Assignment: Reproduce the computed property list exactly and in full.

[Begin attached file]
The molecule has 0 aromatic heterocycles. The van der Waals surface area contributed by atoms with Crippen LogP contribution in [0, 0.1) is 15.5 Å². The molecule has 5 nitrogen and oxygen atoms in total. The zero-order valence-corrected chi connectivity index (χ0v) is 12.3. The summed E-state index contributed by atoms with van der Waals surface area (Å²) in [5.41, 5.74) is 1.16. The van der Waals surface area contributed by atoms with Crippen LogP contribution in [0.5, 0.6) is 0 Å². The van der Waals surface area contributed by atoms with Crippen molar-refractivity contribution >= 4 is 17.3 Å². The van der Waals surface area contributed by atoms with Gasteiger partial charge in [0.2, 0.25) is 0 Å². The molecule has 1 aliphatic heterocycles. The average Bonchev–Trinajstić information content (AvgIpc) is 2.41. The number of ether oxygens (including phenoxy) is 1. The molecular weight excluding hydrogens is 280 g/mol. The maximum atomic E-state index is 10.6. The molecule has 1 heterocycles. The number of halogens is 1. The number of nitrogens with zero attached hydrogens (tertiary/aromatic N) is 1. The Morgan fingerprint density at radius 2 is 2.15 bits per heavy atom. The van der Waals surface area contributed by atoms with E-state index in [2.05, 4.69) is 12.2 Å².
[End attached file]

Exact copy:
The molecule has 0 aromatic heterocycles. The van der Waals surface area contributed by atoms with Crippen LogP contribution in [0, 0.1) is 15.5 Å². The molecule has 5 nitrogen and oxygen atoms in total. The zero-order valence-corrected chi connectivity index (χ0v) is 12.3. The summed E-state index contributed by atoms with van der Waals surface area (Å²) in [5.41, 5.74) is 1.16. The van der Waals surface area contributed by atoms with Crippen LogP contribution in [0.5, 0.6) is 0 Å². The van der Waals surface area contributed by atoms with Crippen molar-refractivity contribution >= 4 is 17.3 Å². The van der Waals surface area contributed by atoms with Gasteiger partial charge in [0.2, 0.25) is 0 Å². The molecule has 1 aliphatic heterocycles. The average Bonchev–Trinajstić information content (AvgIpc) is 2.41. The number of ether oxygens (including phenoxy) is 1. The molecular weight excluding hydrogens is 280 g/mol. The maximum atomic E-state index is 10.6. The molecule has 1 heterocycles. The number of halogens is 1. The number of nitrogens with zero attached hydrogens (tertiary/aromatic N) is 1. The Morgan fingerprint density at radius 2 is 2.15 bits per heavy atom. The van der Waals surface area contributed by atoms with E-state index in [2.05, 4.69) is 12.2 Å².